Shamiso’s Journey

Discovering laid-back nursing

After 26 hours of labour, a birth plan that went out the window, and giving birth during a pandemic…my son was born May 1st 2020. Spending the first couple hours in the hospital bonding with baby Z, doing skin to skin, and smothering him with kisses was truly magical. My midwife asked “are you ready to have him latch?”. This was the moment I was waiting for. This angelic bonding that was to come with baby Z and I. Just as I had seen many generations of women before me do it, or even how its portrayed in the movies, it was finally my time. I was still in a daze from giving birth, so I couldn’t focus on what my midwife was saying to have him latch correctly. She said “do you feel him sucking? That’s it, that’s how it should feel when he latches correctly”. I was confused…how should it feel..I cant feel anything. Too tired to ask her again, I decided I would figure it out at home, how hard could it be?

Three days after having Baby Z home, I was in tears every time I had to feed him. The thought of having him latch made me anxious and stressed. Especially at night when he would cluster feed. My nipples were sore and my body ached – I felt like giving up on breastfeeding. How could I only be a few days into breastfeeding and already feeling so defeated? This was not as easy as it looks.

The pandemic meant that I could not have anyone over at the house to help me with the latching. I called my midwife who tried to offer support over the phone, but it wasn’t enough. I tried to YouTube different latching techniques, but nothing was working. Desperate, I reached out to my mom group on Facebook and asked if anyone had resources I can connect with. I was frustrated that this pandemic meant that I had to deal with this alone. However, I found comfort in reading all the supportive messages from other moms on Facebook trying to help me out.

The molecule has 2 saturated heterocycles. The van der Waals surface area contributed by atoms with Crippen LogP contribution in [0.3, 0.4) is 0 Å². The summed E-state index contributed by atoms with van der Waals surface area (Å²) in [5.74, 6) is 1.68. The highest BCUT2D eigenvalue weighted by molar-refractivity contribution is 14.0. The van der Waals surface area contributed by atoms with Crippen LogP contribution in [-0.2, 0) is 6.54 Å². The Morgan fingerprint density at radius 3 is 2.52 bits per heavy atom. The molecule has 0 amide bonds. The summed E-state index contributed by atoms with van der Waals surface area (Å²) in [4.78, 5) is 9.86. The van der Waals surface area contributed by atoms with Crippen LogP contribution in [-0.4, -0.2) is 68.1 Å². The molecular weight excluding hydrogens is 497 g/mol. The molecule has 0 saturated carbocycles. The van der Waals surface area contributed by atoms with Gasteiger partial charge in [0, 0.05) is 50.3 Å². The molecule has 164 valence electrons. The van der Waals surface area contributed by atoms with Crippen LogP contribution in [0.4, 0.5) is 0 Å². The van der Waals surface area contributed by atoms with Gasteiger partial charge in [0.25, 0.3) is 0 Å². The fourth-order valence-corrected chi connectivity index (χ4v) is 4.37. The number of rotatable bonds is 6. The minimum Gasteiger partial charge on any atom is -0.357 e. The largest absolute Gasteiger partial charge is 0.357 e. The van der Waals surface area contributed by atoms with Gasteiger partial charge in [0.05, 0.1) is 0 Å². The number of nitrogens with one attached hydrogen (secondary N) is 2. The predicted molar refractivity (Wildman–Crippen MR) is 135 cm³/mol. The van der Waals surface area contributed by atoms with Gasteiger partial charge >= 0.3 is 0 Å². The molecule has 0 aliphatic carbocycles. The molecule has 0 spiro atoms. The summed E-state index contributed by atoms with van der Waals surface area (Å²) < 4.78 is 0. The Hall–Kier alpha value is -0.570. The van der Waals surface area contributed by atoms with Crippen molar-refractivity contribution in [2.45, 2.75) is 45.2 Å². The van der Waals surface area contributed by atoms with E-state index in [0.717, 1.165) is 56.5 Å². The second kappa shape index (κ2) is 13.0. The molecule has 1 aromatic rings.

After reading through the comments someone suggested Liana for virtual lactation consulting.

I was hesitant to see how a virtual appointment would work but I decided to reach out. My appointment with Liana changed the course of breastfeeding experience. With her helpful techniques I was able to have him latch more comfortably. The most important thing she told me was to drop my shoulders, sit back and relax. A simple change in my body’s mental and physical state helped me ease into breastfeeding more successfully. As a new mom, I definitely needed to learn the art of relaxation. Two months later, my son and I have progressed tremendously with breastfeeding. He can latch correctly, and it is also comfortable for me. I have a more positive relationship with my breastfeeding experience.

To all the new moms, especially the ones giving birth during the pandemic, you do have a community of people ready to help. I felt the loneliness, the fear, the isolation. I’ve been mad, sad, angry at the world wondering why I have to figure this out alone. My virtual community has become my support system. I have leaned into the idea of reaching out to moms online and sharing your small wins and asking any questions. I would encourage new moms to find positive online communities to connect with. Whether its Facebook or blogs. Also, don’t be afraid to tell your partner or share with a family member that you’re struggling. Vocalizing and confiding with loved ones can release so much stress. It’s okay to not know what you’re doing. 

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